Howard has made progress in all areas of development. He is able to communicate better with his teachers and his peers, and he is able to express his emotions appropriately.
“I don’t know that there is a better place for us and for Howard than Callier. It was the best decision we ever made.”
– Jaime Palmer, Howard’s father
Three-year-old Sydney Morris has Autism Spectrum Disorder.
Her parents noticed that she was not meeting her developmental milestones in her first year. She was not making eye contact, was nonverbal and seemed detached. She did not want to interact with other children and acted as though they did not exist.
Sydney began therapy at Callier in the Preverbal Communications Program, where she focused on social interaction, pretend play and functioning within a group. When her language began to develop, she transitioned into the Early CLASS, where she works on eye contact, conversation, pronouns and pretend play with a deep communications focus. Her parents say that as a result of Callier's autism preschool programs, Sydney has "blossomed into enthusiastically participating in all aspects of interaction and play."
"To watch my child play and interact with other kids, I can't describe really how much that's meant. I think that is a direct result of her experiences at the Callier Center." — Susan Morris, Sydney's mother
Rhoni Golden Speaks on Autism
Rhoni Golden is a certified assistive technology practitioner, former
physical therapist, blogger, mother of three children, and an advocate
for her son, Gray, who was diagnosed with severe autism at 19 months old
and apraxia of speech at age 3.
In this video, Rhoni shares her
personal journey of navigating her son's treatment and care towards the
goal of a happy and fulfilling life.
"During Gray’s time in the Preverbal Communications Program and the Early CLASS preschool program, I always felt confident that I was placing my son in the hands of experts who based their recommendations and treatment plans on solid research-backed evidence." — Rhoni Golden
Caroline Johnson had a stroke in utero and developed hydrocephalus, the buildup of fluid in the brain. The prognosis was that if Caroline were to live, she would not eat, hear or talk — basically be a vegetable. Fortunately, this was not the outcome.
Speech-language therapist Jenny McGlothlin works with Caroline at the Callier Center for Communication Disorders to help her with a motor speech disorder called dysarthria. Dysarthria results from impaired movement of the muscles used for speech production, including the lips, tongue, vocal folds and/or diaphragm.
“When we first came to Callier, and I were to see Caroline now, I think I would be blown away by her speech and how far she’s come. I can’t put into words how much Callier has helped Caroline and our family, and the tools that she leaves with to go out into school that she really does carry with her are just invaluable.” — Leigh Johnson, Caroline’s mother
Purity Macharia Receives the Gift of Hearing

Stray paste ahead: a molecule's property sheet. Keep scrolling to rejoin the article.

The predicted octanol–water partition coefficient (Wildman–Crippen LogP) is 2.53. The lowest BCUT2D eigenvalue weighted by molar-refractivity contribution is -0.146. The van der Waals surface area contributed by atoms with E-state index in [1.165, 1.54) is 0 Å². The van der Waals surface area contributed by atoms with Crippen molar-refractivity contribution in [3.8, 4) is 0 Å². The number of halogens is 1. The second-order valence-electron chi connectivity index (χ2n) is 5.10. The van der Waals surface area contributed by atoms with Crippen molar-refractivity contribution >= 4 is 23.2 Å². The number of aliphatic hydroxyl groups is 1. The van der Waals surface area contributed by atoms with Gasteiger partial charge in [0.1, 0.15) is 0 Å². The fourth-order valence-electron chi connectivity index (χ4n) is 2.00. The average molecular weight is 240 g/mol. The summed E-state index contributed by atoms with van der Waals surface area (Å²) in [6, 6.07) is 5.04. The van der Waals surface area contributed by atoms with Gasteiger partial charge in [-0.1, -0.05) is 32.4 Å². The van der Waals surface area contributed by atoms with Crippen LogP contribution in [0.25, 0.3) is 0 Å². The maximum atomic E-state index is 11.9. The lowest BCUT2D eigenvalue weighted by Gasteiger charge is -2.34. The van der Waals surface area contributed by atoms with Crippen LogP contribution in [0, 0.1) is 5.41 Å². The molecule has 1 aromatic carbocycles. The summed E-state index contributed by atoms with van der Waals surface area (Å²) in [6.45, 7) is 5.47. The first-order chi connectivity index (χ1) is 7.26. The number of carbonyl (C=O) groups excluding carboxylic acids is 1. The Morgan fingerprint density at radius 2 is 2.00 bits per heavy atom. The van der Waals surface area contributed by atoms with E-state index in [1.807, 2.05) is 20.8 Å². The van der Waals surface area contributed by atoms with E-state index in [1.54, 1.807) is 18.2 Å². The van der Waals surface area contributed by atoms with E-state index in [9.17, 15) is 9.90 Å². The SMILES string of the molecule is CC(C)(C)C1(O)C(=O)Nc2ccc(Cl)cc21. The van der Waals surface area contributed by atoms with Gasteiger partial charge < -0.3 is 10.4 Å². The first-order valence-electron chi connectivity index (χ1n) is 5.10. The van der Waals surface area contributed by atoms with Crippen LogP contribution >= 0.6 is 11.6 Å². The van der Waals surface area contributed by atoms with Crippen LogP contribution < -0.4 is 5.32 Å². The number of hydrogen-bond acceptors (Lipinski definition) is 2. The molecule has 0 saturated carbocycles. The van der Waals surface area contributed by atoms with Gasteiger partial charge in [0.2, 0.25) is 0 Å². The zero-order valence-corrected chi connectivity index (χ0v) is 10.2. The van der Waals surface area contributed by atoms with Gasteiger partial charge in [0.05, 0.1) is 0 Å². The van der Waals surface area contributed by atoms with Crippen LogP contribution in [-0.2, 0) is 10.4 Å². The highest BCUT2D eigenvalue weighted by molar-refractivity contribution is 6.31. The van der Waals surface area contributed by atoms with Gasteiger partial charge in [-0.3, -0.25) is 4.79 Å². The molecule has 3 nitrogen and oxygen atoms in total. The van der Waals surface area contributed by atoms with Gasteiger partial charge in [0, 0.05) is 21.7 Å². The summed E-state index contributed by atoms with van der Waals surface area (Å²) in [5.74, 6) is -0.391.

Imagine trying to hear a conversation through heavy-industrial earmuffs — the kind used for jack-hammering or hunting.
The noise may reach your ears, but understanding speech is nearly impossible.
one young girl, this kind of muffled and unintelligible noise was her
reality. Born with a medical condition called congenital aural atresia
with microtia, Purity Macharia, 5, has malformed outer ears. The opening
to the ear canal — the tunnel which allows sound to travel to the
middle and inner ear — is completely closed. Her inner ear is perfectly
healthy and capable of receiving sound. Read More and Watch the Video
“[The Callier Center] has been there for us since the first day. She was little and we came here and they
tested her and, since then, they’ve been there for us, helping us with
the resources. It’s a lot of stress — a load taken off.” — Mary Mwaura, Purity's mother
Terry Price Shares His Battle with Tinnitus
Terry Price, Director of Music at Preston Hollow Presbyterian Church in
Dallas and Callier grateful patient, shares his battle with tinnitus.
Terry's tinnitus, or ringing in the ears, began after a recording
session at Abbey Road Studios in London where he conducted members of
the London Philharmonic in 1983. The sound never went away, but
fortunately, it was only a minor annoyance, until a few years ago when
the sound became unbearably loud, and music began to distort.
visited different doctors, received MRIs and brain scans, tried
meditation and acupuncture, but his tinnitus just got louder. When he
was referred to the Callier Center, he received treatment that changed
"In my opinion, you could go all around the world and not find
better care or treatment options than those offered at the Callier
Center." — Terry Price
Andy Cobb's parents didn't know he was deaf until he was 2.
The diagnosis of hearing loss led to the Callier Center where a technological breakthrough made a difference in how his life and his family's unfolded. Researchers in schools and centers across the University collaborate on defeating barriers to communication––from tinnitus in military veterans to language deficits in small children to
apraxia of speech in stroke victims. Read More
Share Your Story
We want to hear your story. Sharing your story helps other children and adults know that they are not alone.
It also helps the community understand how their support of Callier significantly impacts a patient's life.
Together we can transform lives forever!